This timely study surveys the conflict in Afghanistan from Pakistan's point of view and analyzes the roots of Pakistan's ambiguous policy-supporting the United States on one hand and showing empathy for the Afghan Taliban on the other. The author, a former foreign secretary of Pakistan, considers a broad range of events and interweaves his own experiences and perspectives into the larger narrative of the Afghanistan-Pakistan relationship.
Beginning with the 1989 departure of Soviet troops-and especially since the 2001 NATO invasion-Riaz Mohammad Khan examines the development of Afghanistan and surveys the interests of external powers both there and in Pakistan. He discusses the rise of extremism and religious militancy in Pakistan and its links with ongoing conflicts in Afghanistan. Ultimately, Khan argues, Pakistan reveals a deep confusion in its public discourse on issues of modernity and the challenges the country faces, an intellectual crisis that Pakistan must address to secure the country's survival, progress, and constructive role in the region.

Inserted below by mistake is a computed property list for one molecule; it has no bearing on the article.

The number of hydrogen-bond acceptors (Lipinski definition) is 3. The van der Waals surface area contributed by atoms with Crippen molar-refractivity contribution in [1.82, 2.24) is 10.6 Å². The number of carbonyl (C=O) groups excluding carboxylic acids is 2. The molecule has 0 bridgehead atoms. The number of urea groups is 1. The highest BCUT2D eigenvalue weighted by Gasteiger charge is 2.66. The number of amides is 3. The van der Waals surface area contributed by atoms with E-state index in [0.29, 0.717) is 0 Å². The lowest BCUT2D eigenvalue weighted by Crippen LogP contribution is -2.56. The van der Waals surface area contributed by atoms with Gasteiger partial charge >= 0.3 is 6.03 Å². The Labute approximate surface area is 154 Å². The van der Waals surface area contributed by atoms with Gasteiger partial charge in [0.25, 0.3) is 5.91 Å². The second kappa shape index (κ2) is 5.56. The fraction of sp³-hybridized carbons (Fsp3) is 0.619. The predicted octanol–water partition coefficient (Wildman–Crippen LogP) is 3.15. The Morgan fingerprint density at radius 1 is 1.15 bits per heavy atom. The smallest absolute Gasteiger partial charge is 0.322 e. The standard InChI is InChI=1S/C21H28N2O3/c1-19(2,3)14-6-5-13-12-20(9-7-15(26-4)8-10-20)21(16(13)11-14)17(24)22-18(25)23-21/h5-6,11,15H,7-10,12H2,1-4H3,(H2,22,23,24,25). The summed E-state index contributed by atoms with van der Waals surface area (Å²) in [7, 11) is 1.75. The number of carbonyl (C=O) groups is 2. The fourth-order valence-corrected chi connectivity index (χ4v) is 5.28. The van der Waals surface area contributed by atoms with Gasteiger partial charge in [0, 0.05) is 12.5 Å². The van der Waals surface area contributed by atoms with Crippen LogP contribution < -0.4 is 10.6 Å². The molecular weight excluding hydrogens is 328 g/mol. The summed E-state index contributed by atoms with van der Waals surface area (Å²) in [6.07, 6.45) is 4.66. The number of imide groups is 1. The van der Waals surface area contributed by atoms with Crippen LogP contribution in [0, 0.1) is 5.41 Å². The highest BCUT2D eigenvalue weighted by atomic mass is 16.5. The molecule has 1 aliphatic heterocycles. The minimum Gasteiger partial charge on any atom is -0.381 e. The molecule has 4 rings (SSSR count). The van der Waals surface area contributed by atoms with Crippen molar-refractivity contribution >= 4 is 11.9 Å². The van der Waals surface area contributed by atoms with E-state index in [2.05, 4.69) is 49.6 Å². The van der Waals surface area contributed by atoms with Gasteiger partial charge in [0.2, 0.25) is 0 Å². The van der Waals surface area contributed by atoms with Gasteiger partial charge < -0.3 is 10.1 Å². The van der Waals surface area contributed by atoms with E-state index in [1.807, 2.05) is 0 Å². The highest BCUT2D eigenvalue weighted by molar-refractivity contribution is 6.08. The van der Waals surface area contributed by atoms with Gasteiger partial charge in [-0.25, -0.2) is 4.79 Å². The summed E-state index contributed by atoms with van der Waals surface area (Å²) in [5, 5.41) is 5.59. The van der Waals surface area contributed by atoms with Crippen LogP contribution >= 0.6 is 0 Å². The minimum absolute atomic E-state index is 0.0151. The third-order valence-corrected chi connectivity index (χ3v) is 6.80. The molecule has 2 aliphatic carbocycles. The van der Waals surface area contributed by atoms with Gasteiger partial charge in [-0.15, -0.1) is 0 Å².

Riaz Mohammad Khan served as Pakistan's Foreign Secretary (2005-8) and the country's ambassador to China (2002-5), the European Union and Belgium (1995-98), and Kazakhstan and Kyrgyzstan (1992-95). He is author of Untying the Afghan Knot: Negotiating Soviet Withdrawal and was the Woodrow Wilson Center's Pakistan Scholar in 2009.
List of MapsPrefaceIntroductionPart I: The Afghanistan Context: The Continuing Conflict1. The Post-Soviet Withdrawal Phase of the Afghanistan Conflict (1989-1995)2. The Advent of the Taliban (1995-2001)3. Post-9/11 Afghanistan4. The External Powers: Interests and ConcernsPart II: The Pakistan Context and the Challenge of Extremism5. The Challenge of Religious Militancy and Extremism in Pakistan6. Pakistan: A Case of Intellectual Crisis and Weak GovernancePart III: Perspectives and Options7. ConclusionsBibliographyIndex